New trial is weighed in '79 slaying

Times Staff Writer

A federal appeals court wrestled Wednesday with whether to grant a new trial to a man on death row for the horrific 1979 murder of a USC student librarian.

The U.S. 9th Circuit Court of Appeals is considering whether Stevie Lamar Fields' conviction for the rape, robbery and murder of Rosemary Carr Cobb was contaminated by a juror's failure to disclose that his wife had been a rape victim, and by the jury foreman's recitation of Bible verses during the trial's death penalty phase.

Fields, now 49, has been on death row for a quarter-century. When the California Supreme Court upheld his conviction more than 20 years ago, Justice Alan Broussard described him as a "one-man crime wave." Just 14 days after his parole from a manslaughter sentence, Fields killed Cobb, robbed, kidnapped, forced oral copulation on and raped three other women, and robbed Clarence Gessendaner.

A University of Michigan graduate, Cobb, 26, was studying for her master's in library science at USC.

While court arguments were underway Wednesday, Cobb's 79-year-old mother, Bernice Stamps, who now lives in Michigan, said she was thinking about her daughter, as she does most days.

"When Rosemary was murdered, a part of me was gone," Stamps said in a telephone interview, adding that she's frustrated the criminal case remains unresolved.

If Fields prevails on the Bible verses issue, he would get a new death penalty trial. But if he prevails on the other point, the court could overturn his conviction and order a new trial. The court is expected to rule next year.

Six years ago, U.S. District Judge Dickran Tevrizian, a self-described hard-liner on crime, set aside Fields' death sentence because of the jury foreman's conduct.

Among the passages the foreman imparted to his fellow jurors were: "Who so sheddeth man's blood, by man shall his blood be shed," "Eye for eye, tooth for tooth" and "He that killeth any man shall surely be put to death."

The jury was deadlocked 7 to 5 in favor of sentencing Fields to life without possibility of parole. But after hearing the foreman, the panel voted unanimously to send him to the gas chamber.

Tevrizian ruled that the deliberations had been "contaminated" and "rendered fundamentally unfair by the jury's consideration of extrinsic evidence."

The California attorney general's office appealed. A three-judge 9th Circuit panel, led by Pamela Ann Rymer, reversed the decision, holding that biblical verses were "the kind of common knowledge which most jurors are presumed to possess."

But last September, the 9th Circuit vacated that ruling and ordered a rehearing by a larger panel, setting the stage for Wednesday's hearing before 15 members of the court, which hears federal appeals from nine western states.

Several of the judges indicated that they were troubled by the juror's failure to disclose during jury selection that his wife had been raped two years before Cobb's murder.

The wife's assailant -- like Fields -- was a young black male and had not been captured, and she believed that Fields may have been her rapist. Moreover, the juror and his wife discussed the issue during the trial. He told his wife he did not want her to come to court to look at Fields, fearing that it might lead to his removal.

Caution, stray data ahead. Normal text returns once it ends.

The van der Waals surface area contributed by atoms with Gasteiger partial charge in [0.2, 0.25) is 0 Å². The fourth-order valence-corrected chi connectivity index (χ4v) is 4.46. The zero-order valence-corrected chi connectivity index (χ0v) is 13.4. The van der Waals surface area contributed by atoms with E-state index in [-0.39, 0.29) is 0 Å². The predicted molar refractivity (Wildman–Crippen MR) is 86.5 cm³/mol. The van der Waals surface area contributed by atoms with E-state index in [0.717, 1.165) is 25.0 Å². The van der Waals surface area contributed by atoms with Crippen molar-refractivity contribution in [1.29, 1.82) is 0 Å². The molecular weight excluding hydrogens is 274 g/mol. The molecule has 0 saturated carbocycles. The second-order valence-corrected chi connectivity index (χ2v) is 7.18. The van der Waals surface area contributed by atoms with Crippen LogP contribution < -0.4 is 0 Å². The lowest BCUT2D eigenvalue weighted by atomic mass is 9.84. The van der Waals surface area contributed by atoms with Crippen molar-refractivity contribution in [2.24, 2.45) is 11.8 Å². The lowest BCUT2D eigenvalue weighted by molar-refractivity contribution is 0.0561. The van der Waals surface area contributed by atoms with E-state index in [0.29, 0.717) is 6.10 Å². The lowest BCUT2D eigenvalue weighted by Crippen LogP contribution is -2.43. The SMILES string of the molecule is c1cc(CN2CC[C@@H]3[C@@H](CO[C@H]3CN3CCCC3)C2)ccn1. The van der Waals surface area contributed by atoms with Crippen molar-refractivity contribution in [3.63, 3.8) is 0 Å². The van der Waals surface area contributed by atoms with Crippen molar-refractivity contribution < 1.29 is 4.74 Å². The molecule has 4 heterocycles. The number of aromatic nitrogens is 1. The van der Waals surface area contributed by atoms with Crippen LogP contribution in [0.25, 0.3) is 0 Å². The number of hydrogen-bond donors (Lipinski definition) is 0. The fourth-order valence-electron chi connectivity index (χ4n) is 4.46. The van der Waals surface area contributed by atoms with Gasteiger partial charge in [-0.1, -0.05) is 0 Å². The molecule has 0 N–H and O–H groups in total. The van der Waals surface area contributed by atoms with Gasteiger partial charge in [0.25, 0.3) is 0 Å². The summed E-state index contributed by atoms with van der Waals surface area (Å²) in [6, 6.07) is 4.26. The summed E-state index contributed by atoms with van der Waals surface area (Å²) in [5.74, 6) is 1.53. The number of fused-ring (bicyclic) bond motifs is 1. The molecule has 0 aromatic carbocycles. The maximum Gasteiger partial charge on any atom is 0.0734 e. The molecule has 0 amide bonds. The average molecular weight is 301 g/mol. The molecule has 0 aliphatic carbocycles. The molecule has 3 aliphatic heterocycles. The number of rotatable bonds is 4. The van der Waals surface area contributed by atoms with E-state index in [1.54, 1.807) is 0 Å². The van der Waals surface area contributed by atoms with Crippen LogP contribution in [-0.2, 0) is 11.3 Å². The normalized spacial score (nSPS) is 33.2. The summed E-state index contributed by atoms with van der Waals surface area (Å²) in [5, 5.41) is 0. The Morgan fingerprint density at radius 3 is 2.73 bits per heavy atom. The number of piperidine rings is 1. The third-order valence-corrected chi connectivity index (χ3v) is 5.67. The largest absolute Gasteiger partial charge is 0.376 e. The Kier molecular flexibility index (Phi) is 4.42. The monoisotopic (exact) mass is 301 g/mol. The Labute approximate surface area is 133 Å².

"What bothers me," said Judge Margaret McKeown, is that "every night he talked about this defendant with his wife ... who, whether it is crazy or not, believes this defendant is the one who attacked her. That is the difficulty you have to get over," McKeown told Deputy Atty. Gen. Kristoffer Jorstad.

He responded that what mattered was what the juror was thinking, not his wife. But Judge Stephen Reinhardt countered, "It doesn't matter what the juror feels." Rather, Reinhardt said it was what the average juror would have done under the circumstances.

Reinhardt said testimony showed that the juror's wife had been so traumatized that she would not leave the house, and her husband guarded the door with a rifle.

There was brisk questioning of both Jorstad and Fields' lawyer, David S. Olson of Sherman Oaks, concerning the jury foreman's use of the biblical quotations. Some of the judges appeared skeptical about Olson's argument that the foreman's action was misconduct, saying that jurors are expected to discuss their life experiences, including their feelings about right and wrong.

"How can we expect jurors to come to a conclusion without sharing their views on morality? Jurors are not expected to be insular," said Judge Alex Kozinski. "We expect them to share common experiences, especially comparing moral judgments."

But when Kozinski and Judge Marsha Berzon questioned Jorstad, they noted that the biblical passages were invoked during the penalty phase when jurors are supposed to balance aggravating and mitigating factors. Berzon said the biblical quotes were spoken as "absolutes," which is "contrary to the notion of mitigation and aggravation."

"The list of biblical quotations all cut one way," Kozinski said. "There are probably things in the Old and New Testament that could have been found to cut the other way."

Jorstad acknowledged Kozinski's argument, citing the Sermon on the Mount.

Then Judge Kim McLane Wardlaw added, "Turn the other cheek. That was not on the list brought into the jury room. If you look at the record, all the biblical quotations are in favor of the death penalty."

Jorstad countered that the quotes talked about the death penalty "in an abstract way" and that there was evidence that the biblical commands "did not supplant" the judge's instructions to the jury on how to deliberate.

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